THE Ladies Gaelic Football Association has announced the winners of the prestigious 2019 LGFA Volunteer of the Year awards. Administrators, coaches and media are among those honoured across ten categories, with the scheme now in its third year. Ladies Gaelic Football Association President Marie Hickey, front and centre, with award winners, back row, from left, George Leetch, representing the St Nathy’s club in Sligo, winner of the Club Coach of the Year award, Galway’s John McDermott, winner of the PRO of the Year award, Shirley Doody from the Kerins O’Rahillys club in Kerry, winner of the Club Committee Officer of the Year award, Eoin Delaney from Crettyard, Co. Laois, winner of the Young Volunteer of the Year award, Ger McCarthy, Co. Cork, winner of the Local Journalist of the Year award and Michael Ryan, from Ballymacarbry in Co. Waterford, winner of the Volunteer Hall of Fame award. Front row, from left, Ciara Marley, representing St Catherine’s, Co. Armagh, winner of the School Coach of the Year award, Galway’s Geraldine Heverin winner of the County/Provincial Officer of the Year award, Maggie Skelton, from Aghyaran in Co. Tyrone, winner of the Lulu Carroll award for the Overall Volunteer of the Year, and Ciara Lane from Louth, and representing the Calgary Chieftains Club in Canada, winner of the International Volunteer of the Year award during the 2019 LGFA Volunteer of the Year awards night at Croke Park in Dublin. Photo by Piaras Ó Mídheach/Sportsfile The winners are as follows:Young Volunteer of the Year – Eoin Delaney (Crettyard, Laois)School Coach of the Year – Ciara Marley (St Catherine’s, Armagh)Club Coach of the Year – George Leetch (St Nathy’s, Sligo)Local Journalist of the Year – Ger McCarthy (Cork Evening Echo)PRO of the Year (John McDermott, Galway)Club Committee Officer of the Year (Shirley Doody, Kerins O’Rahillys, Kerry)County/Provincial Officer of the Year (Geraldine Heverin, Galway LGFA Secretary)International Volunteer of the Year – Ciara Lane (Calgary Chieftains, Canada)Volunteer Hall of Fame – Michael Ryan (Ballymacarbry, Waterford)Overall Volunteer of the Year – Maggie Skelton (Tyrone & Ulster)The Overall Volunteer of the Year, Maggie Skelton from the Aghyaran Club in Tyrone, received the Lulu Carroll award at last Friday night’s (February 21) awards ceremony at Croke Park. This award is named after the late Lulu, a 2001 All-Ireland Senior Medallist with Laois who sadly passed away in 2007, following a battle with cancer.During her glittering career, former All Star Lulu also won eight Leinster Senior titles with Laois, six county Senior titles with Timahoe, and a provincial crown with her club.Maggie Skelton is a most worthy recipient of the Lulu Carroll award for 2019.Maggie has been a stalwart of Tyrone LGFA for over 15 years, and she most recently fulfilled the role of county board secretary.She has also been a key member of the Tyrone Senior team’s backroom, working as liaison officer, while also serving as an Ulster Council delegate.Our Volunteer Hall of Fame winner, Michael Ryan, has been involved with the Ballymacarbry Ladies Football club in Waterford since its inception.Over the years, Michael has presided over incredible success with club and county, including ten All-Ireland Senior Club title wins with his beloved Ballymac, and five All-Ireland Senior titles in charge of Waterford.Michael also worked as an administrator at various levels, and he served Munster Council for 30 years, including three as President.Paying tribute to the winners, Ladies Gaelic Football Association President, Marie Hickey, commented: “It’s incredible to see our LGFA Volunteer of the Year awards go from strength to strength.“Each and every one of our winners has given such magnificent service to our Association, and their individual awards are richly deserved.“We would not have the flourishing and vibrant Association that we are all so proud of without our volunteers.“Our winners are credit to themselves, their clubs, local communities, counties and provinces.“We were overwhelmed once again by the huge volume of entries for each of the categories, and I would like to thank all of those people who took the time to submit nominations.“On behalf of the LGFA, I would also like to acknowledge our 2019 winners, and our now annual awards night is one to savour, as our Volunteers of the Year are rightly rewarded for their selfless contributions to our Association.”print WhatsApp Facebook Twitter Email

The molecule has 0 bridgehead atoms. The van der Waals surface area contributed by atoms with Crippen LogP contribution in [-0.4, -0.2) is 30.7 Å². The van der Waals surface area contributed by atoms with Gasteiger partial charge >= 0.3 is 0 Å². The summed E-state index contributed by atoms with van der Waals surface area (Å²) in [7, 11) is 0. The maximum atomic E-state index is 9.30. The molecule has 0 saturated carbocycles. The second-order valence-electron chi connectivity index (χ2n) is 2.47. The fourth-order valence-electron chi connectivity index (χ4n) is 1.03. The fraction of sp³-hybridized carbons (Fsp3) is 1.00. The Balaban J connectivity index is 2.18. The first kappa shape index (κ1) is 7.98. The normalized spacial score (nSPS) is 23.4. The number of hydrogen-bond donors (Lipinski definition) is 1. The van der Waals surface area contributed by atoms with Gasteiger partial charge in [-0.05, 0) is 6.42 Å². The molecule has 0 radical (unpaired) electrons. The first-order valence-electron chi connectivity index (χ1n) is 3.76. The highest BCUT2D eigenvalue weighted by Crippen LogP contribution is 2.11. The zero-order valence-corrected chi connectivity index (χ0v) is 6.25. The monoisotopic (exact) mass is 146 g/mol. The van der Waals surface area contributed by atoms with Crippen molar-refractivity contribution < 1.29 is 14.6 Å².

In-trouble Chelsea manager Antonio Conte is paying for the mistakes former technical director Michael Emenalo made in the summer transfer window, believes Ray Wilkins.Conte is said to be on the brink of the sack following back-to-back defeats against Bournemouth and Watford, with his side conceding seven goals over the two games.The Blues are missing a number of key players through injury but they were played off the field by the Hornets as they beaten 4-1 at Vicarage Road on Monday night.Wilkins described their performance as ‘inept’ and ‘abysmal’ but he believes Conte’s troubles are not of his own making.READ MORE: Chelsea players have downed tools on Antonio Conte, says furious Ray WilkinsSpeculation over Conte’s future has continued ever since the summer, with reports claiming he was unhappy with the club’s transfer business and frustrated he was not consulted more about their new signings.Asked why the Italian hasn’t been given more control in the transfer market, Wilkins said: “I don’t know. If you’re paying a man as much as Chelsea are paying Conte, his knowledge is far superior to someone like Michael Emenalo, who they brought in to do that job.“The manager’s knowledge is far superior. He knows the players he wants to bring in.“The squad is weaker this season than the one that won the league last year. No Diego Costa, no Nemanja Matic – it’s been a massive blow to Conte.”Costa and Matic were both key members of Conte’s Premier League title-winning team, and both allowed to leave Stamford Bridge in the summer.They were replaced by Spanish striker Alvaro Morata and French midfielder Tiemoue Bakayoko, who has struggled to settle at the club and was sent off just 30 minutes into the defeat to Watford on Monday.Emenalo was supposedly the man behind those deals in the summer, before he ended his ten-year association with the club by resigning as their technical director in November.Wilkins says 23-year-old Bakayoko, a £40million signing from Moanco, in particular is not ready for the Premier League and says many of Chelsea’s downfalls this season have been down to poor recruitment.Asked by Alan Brazil if Conte is now paying for Emenalo’s mistakes in the market, the former Blues skipper added: “I believe so, yeah.“I believe it was Michael who made the changes.“To actually swap Matic with Bakayoko?“They should have brought in Morata to play alongside Costa and they should have signed Bakayoko just to play every now and again.“He is 23 years of age and he came in from the French league, which is a bit of a doddle.”